Kenya coast hoteliers baffled by insurance directive


Comments attributed to a senior insurance executive recently that hotels and resorts along the Indian Ocean beaches of Malindi and Mombasa (both in Kenya) should stop using the traditional makuti or palm leaf panels for roofing has apparently upset several hotel owners.

Makuti roofs are common along the coast as they support ventilation and are part and parcel of traditional architectural styles, which so attractive to foreign visitors to the Kenyan resorts.

Makuti is handmade, provides a source of sustainable income for many families involved in the weaving and production of the roofing panels, and is entirely made of local material taken from the branches of the coconut palms.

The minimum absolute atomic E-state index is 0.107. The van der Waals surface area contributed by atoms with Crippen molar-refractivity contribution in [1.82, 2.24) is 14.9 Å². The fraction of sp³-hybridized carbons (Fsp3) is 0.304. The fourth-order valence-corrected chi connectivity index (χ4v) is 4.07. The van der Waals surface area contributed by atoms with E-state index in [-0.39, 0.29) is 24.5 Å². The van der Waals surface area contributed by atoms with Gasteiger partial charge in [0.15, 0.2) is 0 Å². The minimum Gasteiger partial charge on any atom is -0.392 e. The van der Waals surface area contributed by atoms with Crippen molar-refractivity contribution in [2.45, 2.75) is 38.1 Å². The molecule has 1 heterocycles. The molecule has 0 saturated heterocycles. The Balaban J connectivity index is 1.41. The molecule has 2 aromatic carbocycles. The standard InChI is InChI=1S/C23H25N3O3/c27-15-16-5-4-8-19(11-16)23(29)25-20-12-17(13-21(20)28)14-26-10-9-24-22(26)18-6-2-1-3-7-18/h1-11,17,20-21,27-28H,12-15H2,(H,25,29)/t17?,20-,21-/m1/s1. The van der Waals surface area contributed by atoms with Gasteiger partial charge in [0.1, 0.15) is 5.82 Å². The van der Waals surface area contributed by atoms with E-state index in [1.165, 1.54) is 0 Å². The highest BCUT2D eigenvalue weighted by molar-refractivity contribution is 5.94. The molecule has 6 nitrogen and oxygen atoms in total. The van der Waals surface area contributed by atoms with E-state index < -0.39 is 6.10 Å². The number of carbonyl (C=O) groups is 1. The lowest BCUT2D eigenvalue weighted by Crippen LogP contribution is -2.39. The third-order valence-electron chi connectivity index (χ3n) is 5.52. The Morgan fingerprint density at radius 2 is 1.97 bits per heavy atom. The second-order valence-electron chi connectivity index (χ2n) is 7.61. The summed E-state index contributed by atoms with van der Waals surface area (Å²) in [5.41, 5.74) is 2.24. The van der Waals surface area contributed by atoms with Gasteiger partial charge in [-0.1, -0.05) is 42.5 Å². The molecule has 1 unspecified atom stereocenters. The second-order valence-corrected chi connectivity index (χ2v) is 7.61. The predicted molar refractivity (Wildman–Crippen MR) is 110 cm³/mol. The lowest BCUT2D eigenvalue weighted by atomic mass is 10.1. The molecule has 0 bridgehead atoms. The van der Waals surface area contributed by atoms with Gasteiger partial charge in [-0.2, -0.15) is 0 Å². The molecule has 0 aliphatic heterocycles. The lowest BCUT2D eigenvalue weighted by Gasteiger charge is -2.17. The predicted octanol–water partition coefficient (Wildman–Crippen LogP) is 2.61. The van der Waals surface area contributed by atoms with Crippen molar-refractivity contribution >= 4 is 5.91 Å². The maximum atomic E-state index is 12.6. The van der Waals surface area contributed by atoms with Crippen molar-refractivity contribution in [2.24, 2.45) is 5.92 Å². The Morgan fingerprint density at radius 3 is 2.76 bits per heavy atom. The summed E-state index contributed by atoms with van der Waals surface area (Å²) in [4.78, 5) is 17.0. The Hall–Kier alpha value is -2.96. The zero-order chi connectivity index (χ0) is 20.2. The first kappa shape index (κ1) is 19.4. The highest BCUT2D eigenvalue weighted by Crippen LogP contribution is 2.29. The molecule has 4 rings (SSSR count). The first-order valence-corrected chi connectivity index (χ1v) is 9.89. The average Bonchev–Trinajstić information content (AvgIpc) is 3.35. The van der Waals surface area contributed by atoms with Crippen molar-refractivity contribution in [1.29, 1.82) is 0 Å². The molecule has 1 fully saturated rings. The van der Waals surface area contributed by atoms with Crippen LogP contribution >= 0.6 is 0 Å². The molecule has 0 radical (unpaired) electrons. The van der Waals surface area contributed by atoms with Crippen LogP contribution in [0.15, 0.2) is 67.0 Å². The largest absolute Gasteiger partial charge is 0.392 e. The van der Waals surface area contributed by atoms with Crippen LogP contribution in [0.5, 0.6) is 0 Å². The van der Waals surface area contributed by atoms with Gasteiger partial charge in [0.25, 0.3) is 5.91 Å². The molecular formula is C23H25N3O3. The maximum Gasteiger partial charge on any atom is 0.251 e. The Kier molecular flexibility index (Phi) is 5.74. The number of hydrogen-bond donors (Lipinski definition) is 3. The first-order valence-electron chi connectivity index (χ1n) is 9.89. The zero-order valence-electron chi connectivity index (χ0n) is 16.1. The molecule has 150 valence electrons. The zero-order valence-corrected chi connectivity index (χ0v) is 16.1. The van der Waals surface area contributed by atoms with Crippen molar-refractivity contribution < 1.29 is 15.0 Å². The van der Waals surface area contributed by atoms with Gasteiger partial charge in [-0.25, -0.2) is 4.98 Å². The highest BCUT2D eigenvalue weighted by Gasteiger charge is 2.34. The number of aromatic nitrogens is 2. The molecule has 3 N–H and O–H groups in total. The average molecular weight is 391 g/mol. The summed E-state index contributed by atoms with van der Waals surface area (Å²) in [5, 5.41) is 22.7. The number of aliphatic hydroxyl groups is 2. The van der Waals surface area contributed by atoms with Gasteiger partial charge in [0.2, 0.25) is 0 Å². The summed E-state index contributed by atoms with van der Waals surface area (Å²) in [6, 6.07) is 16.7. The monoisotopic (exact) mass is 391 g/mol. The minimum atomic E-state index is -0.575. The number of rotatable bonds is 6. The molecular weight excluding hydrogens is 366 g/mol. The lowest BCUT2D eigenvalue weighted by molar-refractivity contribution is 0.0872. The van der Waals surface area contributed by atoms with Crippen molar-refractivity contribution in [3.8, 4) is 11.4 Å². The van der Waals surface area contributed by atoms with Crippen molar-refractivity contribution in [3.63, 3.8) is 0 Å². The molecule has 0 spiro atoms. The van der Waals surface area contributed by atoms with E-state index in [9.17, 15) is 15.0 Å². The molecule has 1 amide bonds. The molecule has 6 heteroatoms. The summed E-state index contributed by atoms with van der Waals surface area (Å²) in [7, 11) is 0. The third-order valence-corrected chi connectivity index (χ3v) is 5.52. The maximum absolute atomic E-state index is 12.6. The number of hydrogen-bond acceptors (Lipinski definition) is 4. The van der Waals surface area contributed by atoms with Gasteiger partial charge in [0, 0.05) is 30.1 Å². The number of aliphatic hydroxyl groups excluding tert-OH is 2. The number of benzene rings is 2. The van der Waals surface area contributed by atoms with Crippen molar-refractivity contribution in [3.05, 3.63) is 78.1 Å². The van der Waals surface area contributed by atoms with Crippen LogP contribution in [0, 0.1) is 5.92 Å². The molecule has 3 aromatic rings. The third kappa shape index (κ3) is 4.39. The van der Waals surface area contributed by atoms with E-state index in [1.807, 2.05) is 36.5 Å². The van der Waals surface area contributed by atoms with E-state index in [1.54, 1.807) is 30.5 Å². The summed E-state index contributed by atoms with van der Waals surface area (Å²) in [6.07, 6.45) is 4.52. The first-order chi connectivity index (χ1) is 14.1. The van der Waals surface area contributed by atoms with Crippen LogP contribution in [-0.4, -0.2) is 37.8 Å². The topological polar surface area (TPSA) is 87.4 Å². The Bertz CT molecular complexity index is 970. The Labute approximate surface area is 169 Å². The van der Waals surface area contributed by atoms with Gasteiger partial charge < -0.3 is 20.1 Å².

Fire retardants are now also commonly used by developers and contractors to reduce the flammability of the material without having to do away with it, as the high-pitched roofs of coastal hotels are one of the main visual attractions for visitors from upcountry and abroad.

Said one hotelier from the coast: “We have for years now sprayed our makuti roofs with special liquids to prevent easy outbreak and spread of fires. But what we do not understand is an insurance man to threaten that they will not insure us when we use makuti roofing for parts of our hotels. Visitors from far away do not come to stay in concrete boxes like back home; they come for our unique attractions. If we do not have enough headaches right now already over water and electricity, now the insurances are adding to our problems. There is a lot of ignorance amongst them, and they should discuss with us, not threaten.”